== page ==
Corrections chief Ray Smith says that up to 130 more prison cells could be “double bunked” in response to an influx in the prison population of New Zealand. In a select committee meeting, the Corrections Department commented that double bunking is not new to New Zealand and currently sits at approximately 30% compared to the 70-80% in South Australia.
Smith remains firm in his comment that double bunking has not increased the amount of violence found within the prison community. He says that “it’s not ideal in some situations, but if you do it well, it’s fine.”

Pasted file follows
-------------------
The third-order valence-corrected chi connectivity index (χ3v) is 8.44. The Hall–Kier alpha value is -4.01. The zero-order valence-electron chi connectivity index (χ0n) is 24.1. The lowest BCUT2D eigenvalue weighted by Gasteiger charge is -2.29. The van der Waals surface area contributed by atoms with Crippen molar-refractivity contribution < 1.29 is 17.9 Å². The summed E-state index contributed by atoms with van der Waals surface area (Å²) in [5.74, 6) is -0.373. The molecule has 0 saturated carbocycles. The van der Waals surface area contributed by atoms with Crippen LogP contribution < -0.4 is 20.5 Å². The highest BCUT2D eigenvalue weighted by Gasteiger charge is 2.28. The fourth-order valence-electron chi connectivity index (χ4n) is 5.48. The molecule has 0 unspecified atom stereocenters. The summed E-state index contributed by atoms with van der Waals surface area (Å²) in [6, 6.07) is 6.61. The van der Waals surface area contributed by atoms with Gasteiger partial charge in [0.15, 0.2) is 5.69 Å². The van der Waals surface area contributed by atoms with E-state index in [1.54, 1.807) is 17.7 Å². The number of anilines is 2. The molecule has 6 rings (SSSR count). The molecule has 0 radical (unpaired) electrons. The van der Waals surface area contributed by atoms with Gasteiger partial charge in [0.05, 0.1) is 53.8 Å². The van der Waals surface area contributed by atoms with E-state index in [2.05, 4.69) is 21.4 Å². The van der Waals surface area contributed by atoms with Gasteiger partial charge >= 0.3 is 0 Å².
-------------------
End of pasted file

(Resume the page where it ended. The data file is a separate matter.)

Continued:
Protest group No Pride in Prisons have voiced their outrage concerning this announcement. NPIP spokesperson Sophie Morgan comments that “double bunking directly led to the rape of a Māori trans woman in Auckland South Corrections Facility last year. If it weren’t for the fact that this woman was left, by prison officers, overnight in a cell with a man, she would never have been raped.”
The questions remains if these “ideal… situations” that Ray Smith is talking about will include an increase of double bunking with transpeople and cis gendered inmates. Will Corrections take into account the particular vulnerability of trans women incarcerated in men’s prisons?
“The expansion of this policy will put more vulnerable incarcerated people at risk. As with any policy which increases the chances of violence in prisons, the people most likely to suffer are queer and trans people, particularly trans women housed in men’s prisons” comments Sophie.